The report also found that private contractors working on counternarcotics programs, an increasing trend in Afghanistan, are "generally meeting the terms and conditions" of their contracts. Sounds like Haliburton/KBR in early Iraq. Some of these contracts were also, "poorly written, with overly optimistic goals, vague performance measures, and inadequate or non-specific deliverables."

Sounds like Haliburton/KBR.

“While there is adequate contract management in Washington, DC,” the report alerted, “there is a lack of in-country personnel and capacity to effectively monitor the performance of contractors and determine overall program success. As a result, contract and program management is primarily conducted from Washington DC, nearly 7,000 miles and 8.5 time zones from Kabul."

A recipe for success for Afghanistan, no doubt. How long did Obama say again? He definitely didn’t give a price, we only a trillion dollar tag shocked him during a private meeting.

The State Department says a new counternarcotics strategy and action plans are being prepared both in Washington DC and Afghanistan. After submitting its findings to Ambassador Karl Eikenberry, he responded by agreeing to every single point, but also that many of the errors were being corrected.

Ideally all of these workings would’ve been sorted out years ago, preferably right when Obama took office. Lack of effort does appear to be a problem. Complex problems they face, but White House officials have precious time to deliberate what the end game is. Obama's confidence is looking artificial.

“Based upon numerous interviews with officials from the Department, U.S. military, other U.S. Government agencies, the Afghan Government, and other donor governments, and a review of strategic planning documents, OIG concludes there is a lack of agreement on the overall desired end state for the counternarcotics program.”

So much so that the State Department has suspended funding for the counter-narcotics problem until further notice. Again Obama’s problem is the lack of political will he tacitly reinstalled in November.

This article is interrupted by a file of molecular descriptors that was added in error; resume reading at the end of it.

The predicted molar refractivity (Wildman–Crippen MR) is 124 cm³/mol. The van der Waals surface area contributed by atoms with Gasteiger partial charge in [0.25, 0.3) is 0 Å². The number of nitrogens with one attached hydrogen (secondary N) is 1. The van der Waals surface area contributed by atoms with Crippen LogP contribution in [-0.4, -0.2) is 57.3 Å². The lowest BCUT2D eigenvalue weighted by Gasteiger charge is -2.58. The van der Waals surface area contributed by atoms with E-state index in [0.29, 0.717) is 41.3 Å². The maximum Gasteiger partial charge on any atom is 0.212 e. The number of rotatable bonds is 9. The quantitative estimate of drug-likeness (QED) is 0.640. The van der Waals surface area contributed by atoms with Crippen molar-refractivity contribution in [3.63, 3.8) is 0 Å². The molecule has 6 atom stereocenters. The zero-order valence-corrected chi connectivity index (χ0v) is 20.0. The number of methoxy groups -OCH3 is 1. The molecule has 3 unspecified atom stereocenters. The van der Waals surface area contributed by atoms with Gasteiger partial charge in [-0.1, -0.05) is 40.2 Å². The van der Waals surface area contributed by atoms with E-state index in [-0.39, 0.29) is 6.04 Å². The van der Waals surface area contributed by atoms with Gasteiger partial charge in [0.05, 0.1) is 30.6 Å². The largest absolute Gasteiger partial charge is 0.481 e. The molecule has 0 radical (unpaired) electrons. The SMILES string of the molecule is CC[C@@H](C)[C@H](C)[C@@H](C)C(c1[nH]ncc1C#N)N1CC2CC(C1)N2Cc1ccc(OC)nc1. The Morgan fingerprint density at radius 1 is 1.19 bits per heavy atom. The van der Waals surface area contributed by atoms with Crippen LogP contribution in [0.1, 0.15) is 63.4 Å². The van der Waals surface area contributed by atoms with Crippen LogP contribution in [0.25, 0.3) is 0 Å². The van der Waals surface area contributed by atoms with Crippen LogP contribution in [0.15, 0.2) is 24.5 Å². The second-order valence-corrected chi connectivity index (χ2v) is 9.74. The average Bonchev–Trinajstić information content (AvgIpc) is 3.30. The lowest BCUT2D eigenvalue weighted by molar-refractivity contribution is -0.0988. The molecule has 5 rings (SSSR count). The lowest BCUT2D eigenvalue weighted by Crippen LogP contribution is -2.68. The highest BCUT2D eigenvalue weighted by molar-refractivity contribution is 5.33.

Many officials interviewed, “stated that the lack of commitment and ambivalence on counternarcotics issues by Afghan Government leaders to take strong measures against the narcotics industry is a significant impediment to the overall success of the counternarcotics program.”

The mess lands on both Afghanistan and America: “While a larger role by the military in Afghanistan’s counternarcotics effort appears certain, the capabilities and resources military forces will provide are less certain. Furthermore, it is unclear how the myriad of embassy-led counternarcotics activities and programs will fit in with a new military-led strategy.”

"Finally, the long term operation of the Afghan counternarcotics effort – averaging a $550 million annual U.S. Government contribution since FY 2005 - is a matter of concern. This level of effort may not be sustainable in the long-term.”

Especially if the Taliban doesn’t depend so much on opium money as the Bush administration believed, as a US report earlier this year forced several officials to admit, including Defense Secretary Robert Gates and Special envoy Richard Holbrooke. No counter plan seems to have developed since.

President Obama is acting like he’s got time to kill in Afghanistan, or else knows he’s already running out of time.